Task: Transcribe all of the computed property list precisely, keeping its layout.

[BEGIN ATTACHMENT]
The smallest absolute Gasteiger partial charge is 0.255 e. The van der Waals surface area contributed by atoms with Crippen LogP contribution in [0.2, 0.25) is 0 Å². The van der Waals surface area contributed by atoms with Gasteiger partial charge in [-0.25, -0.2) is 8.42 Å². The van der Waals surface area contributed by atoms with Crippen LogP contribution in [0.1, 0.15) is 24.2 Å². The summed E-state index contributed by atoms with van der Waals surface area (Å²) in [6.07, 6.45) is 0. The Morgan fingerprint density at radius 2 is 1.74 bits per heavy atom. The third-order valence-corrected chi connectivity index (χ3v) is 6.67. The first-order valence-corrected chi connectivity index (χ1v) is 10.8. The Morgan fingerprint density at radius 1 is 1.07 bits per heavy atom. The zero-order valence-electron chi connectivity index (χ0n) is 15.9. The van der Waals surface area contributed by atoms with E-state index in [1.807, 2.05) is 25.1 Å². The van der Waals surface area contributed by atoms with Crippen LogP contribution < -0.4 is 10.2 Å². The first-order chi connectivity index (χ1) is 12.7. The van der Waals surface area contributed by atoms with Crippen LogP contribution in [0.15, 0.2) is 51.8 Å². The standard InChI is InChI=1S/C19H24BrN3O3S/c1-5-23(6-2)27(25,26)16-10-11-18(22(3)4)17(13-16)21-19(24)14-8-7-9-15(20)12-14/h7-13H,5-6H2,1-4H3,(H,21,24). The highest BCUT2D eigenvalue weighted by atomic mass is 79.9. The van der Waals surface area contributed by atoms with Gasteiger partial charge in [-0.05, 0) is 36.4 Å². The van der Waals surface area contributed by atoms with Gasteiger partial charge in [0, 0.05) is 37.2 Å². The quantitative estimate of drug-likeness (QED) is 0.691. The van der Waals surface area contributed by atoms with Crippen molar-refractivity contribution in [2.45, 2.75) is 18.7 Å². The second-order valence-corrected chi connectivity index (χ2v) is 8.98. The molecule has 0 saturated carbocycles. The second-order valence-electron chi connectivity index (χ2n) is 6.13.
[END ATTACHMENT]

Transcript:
The smallest absolute Gasteiger partial charge is 0.255 e. The van der Waals surface area contributed by atoms with Crippen LogP contribution in [0.2, 0.25) is 0 Å². The van der Waals surface area contributed by atoms with Gasteiger partial charge in [-0.25, -0.2) is 8.42 Å². The van der Waals surface area contributed by atoms with Crippen LogP contribution in [0.1, 0.15) is 24.2 Å². The summed E-state index contributed by atoms with van der Waals surface area (Å²) in [6.07, 6.45) is 0. The Morgan fingerprint density at radius 2 is 1.74 bits per heavy atom. The third-order valence-corrected chi connectivity index (χ3v) is 6.67. The first-order valence-corrected chi connectivity index (χ1v) is 10.8. The Morgan fingerprint density at radius 1 is 1.07 bits per heavy atom. The zero-order valence-electron chi connectivity index (χ0n) is 15.9. The van der Waals surface area contributed by atoms with E-state index in [1.807, 2.05) is 25.1 Å². The van der Waals surface area contributed by atoms with Crippen LogP contribution < -0.4 is 10.2 Å². The first-order chi connectivity index (χ1) is 12.7. The van der Waals surface area contributed by atoms with Crippen LogP contribution in [0.15, 0.2) is 51.8 Å². The standard InChI is InChI=1S/C19H24BrN3O3S/c1-5-23(6-2)27(25,26)16-10-11-18(22(3)4)17(13-16)21-19(24)14-8-7-9-15(20)12-14/h7-13H,5-6H2,1-4H3,(H,21,24). The highest BCUT2D eigenvalue weighted by atomic mass is 79.9. The van der Waals surface area contributed by atoms with Gasteiger partial charge in [-0.05, 0) is 36.4 Å². The van der Waals surface area contributed by atoms with Gasteiger partial charge in [0, 0.05) is 37.2 Å². The quantitative estimate of drug-likeness (QED) is 0.691. The van der Waals surface area contributed by atoms with Crippen molar-refractivity contribution in [2.45, 2.75) is 18.7 Å². The second-order valence-corrected chi connectivity index (χ2v) is 8.98. The molecule has 0 saturated carbocycles. The second-order valence-electron chi connectivity index (χ2n) is 6.13.